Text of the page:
Aurélien Gâteau

Introducing Git Bonsai

written on Sunday, March 22, 2020

I don't know about you, but when I work in a git repository for a long time, I tend to accumulate branches, which I need to clean up.

There are a number of tools to do this, but since I have been teaching myself Rust I thought it was a good topic for a first "real" program. So here is "Git Bonsai", a command-line tool to help you keep your git repository clean and tidy by:

  • updating all branches to their remote ones
  • deleting the merged branches

For example, given a repository like this:

$ git log --all --oneline --graph
*   f97c782 (HEAD -> master) Merging topic1
|\  
| *   f6bfa90 (topic1) Merging topic1-1
| |\  
| | * 6943ed2 (topic1-1) Create topic1-1
| |/  
| * 4ea41ff Create topic1
|/  
| * eec4ebe (topic2) Create topic2
|/  
* b8b1506 Init
$ git branch
* master
  topic1
  topic1-1
  topic2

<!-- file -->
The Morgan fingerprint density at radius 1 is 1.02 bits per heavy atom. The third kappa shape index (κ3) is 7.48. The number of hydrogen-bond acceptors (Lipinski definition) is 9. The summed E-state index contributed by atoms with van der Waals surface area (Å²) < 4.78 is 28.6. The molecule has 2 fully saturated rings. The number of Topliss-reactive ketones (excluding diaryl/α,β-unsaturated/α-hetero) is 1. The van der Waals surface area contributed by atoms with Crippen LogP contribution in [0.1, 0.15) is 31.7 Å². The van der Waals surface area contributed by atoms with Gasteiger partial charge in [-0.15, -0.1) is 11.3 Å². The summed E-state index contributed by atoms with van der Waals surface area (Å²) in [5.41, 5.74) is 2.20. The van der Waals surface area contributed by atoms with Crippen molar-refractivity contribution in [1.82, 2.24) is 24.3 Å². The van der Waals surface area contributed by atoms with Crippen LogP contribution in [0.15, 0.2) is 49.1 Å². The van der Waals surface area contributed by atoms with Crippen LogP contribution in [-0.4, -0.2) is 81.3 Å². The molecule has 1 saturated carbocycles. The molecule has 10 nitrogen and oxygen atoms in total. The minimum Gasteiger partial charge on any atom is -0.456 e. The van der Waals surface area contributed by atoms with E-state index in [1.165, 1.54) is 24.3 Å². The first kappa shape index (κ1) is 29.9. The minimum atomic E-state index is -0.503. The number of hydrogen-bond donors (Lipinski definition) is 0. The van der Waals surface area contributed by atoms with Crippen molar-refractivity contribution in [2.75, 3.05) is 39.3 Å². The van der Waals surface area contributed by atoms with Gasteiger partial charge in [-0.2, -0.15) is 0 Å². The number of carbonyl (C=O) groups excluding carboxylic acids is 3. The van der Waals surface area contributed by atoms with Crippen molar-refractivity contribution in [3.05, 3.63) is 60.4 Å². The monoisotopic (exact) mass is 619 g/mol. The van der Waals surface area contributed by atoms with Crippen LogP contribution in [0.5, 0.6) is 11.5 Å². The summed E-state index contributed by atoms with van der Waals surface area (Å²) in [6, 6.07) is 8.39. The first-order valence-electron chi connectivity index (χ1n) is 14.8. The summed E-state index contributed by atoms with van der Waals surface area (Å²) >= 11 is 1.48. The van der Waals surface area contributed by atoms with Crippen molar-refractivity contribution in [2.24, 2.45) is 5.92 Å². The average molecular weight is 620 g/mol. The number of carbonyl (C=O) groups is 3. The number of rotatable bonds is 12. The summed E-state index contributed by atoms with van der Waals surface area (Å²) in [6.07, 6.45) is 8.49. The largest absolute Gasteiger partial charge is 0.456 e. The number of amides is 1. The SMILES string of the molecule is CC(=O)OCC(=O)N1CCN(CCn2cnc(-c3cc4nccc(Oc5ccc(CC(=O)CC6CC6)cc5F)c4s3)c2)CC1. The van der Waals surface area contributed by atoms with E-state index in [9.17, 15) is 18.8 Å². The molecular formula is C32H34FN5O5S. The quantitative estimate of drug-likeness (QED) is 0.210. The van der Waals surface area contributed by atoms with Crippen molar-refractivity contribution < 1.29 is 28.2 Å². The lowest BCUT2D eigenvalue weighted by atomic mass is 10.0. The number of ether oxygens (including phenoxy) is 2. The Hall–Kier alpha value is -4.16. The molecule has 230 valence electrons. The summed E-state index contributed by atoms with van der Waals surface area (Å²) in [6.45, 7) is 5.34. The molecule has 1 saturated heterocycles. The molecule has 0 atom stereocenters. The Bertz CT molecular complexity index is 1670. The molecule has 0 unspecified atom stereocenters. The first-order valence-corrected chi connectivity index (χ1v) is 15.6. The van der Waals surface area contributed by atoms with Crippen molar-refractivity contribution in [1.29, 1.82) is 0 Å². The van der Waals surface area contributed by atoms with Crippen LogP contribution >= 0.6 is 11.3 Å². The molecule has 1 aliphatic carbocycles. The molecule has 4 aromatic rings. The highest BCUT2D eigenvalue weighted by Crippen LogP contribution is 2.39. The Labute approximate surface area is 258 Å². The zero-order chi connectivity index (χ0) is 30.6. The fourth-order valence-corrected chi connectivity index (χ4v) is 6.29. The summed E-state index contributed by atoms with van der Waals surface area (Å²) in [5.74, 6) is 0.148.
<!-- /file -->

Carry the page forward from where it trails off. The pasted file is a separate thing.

When I run Git Bonsai in it, it asks me if I want to delete the topic1 and topic1-1 branch, but not topic2 since it has not been merged yet (The checkboxes can be unchecked if you want to keep a branch untouched):

$ git bonsai
Info: Fetching changes
Select branches to delete:
> [x] topic1-1, contained in:
      - master
  [x] topic1, contained in:
      - master1

After pressing Enter:

Info: Deleting topic1-1
Info: Deleting topic1

Now the repository looks cleaner:

$ git log --all --oneline --graph
*   39b904b (HEAD -> master) Merging topic1
|\  
| *   2e22609 Merging topic1-1
| |\  
| | * d7c0943 Create topic1-1
| |/  
| * 7e6b5e7 Create topic1
|/  
| * 5757873 (topic2) Create topic2
|/  
* dc94163 Init
$ git branch
* master
  topic2

I am thinking of adding other cleaning features later, like the ability to list branches ordered by the date of the last commit and asking you what to do with them (merge them, rebase them, delete them?) or listing "gone branches" (branches with a tracking remote branch whose remote branch has been deleted). Even in its current state, it's already useful, I have been happily using it daily for one or two months now.

If you want to try it, you can get a pre-compiled Linux binary for version 0.1.0 from the release page, or follow the instructions from the README to build it yourself. I hope you find it useful. Pull requests are welcome to fix my beginner Rust code!

This post was tagged git, pko and rust
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